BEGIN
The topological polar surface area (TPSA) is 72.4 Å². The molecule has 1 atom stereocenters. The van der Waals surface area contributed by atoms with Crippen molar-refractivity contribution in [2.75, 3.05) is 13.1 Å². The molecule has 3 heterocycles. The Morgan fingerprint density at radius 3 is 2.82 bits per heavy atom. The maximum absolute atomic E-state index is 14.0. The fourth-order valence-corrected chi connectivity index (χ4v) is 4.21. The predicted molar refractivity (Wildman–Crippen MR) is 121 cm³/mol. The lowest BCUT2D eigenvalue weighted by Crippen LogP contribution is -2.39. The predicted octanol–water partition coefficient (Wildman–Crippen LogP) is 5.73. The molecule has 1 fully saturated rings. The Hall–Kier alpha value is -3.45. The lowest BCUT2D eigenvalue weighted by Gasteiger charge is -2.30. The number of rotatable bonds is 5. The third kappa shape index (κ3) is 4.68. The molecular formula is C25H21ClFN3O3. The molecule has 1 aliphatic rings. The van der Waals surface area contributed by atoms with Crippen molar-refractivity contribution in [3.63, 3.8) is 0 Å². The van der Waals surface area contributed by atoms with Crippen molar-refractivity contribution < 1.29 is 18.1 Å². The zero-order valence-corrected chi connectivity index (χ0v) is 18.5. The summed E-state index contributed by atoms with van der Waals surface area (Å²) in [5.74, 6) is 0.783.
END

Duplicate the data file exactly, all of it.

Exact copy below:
The topological polar surface area (TPSA) is 72.4 Å². The molecule has 1 atom stereocenters. The van der Waals surface area contributed by atoms with Crippen molar-refractivity contribution in [2.75, 3.05) is 13.1 Å². The molecule has 3 heterocycles. The Morgan fingerprint density at radius 3 is 2.82 bits per heavy atom. The maximum absolute atomic E-state index is 14.0. The fourth-order valence-corrected chi connectivity index (χ4v) is 4.21. The predicted molar refractivity (Wildman–Crippen MR) is 121 cm³/mol. The lowest BCUT2D eigenvalue weighted by Crippen LogP contribution is -2.39. The predicted octanol–water partition coefficient (Wildman–Crippen LogP) is 5.73. The molecule has 1 fully saturated rings. The Hall–Kier alpha value is -3.45. The lowest BCUT2D eigenvalue weighted by Gasteiger charge is -2.30. The number of rotatable bonds is 5. The third kappa shape index (κ3) is 4.68. The molecular formula is C25H21ClFN3O3. The molecule has 1 aliphatic rings. The van der Waals surface area contributed by atoms with Crippen molar-refractivity contribution in [3.63, 3.8) is 0 Å². The van der Waals surface area contributed by atoms with Crippen molar-refractivity contribution < 1.29 is 18.1 Å². The zero-order valence-corrected chi connectivity index (χ0v) is 18.5. The summed E-state index contributed by atoms with van der Waals surface area (Å²) in [5.74, 6) is 0.783.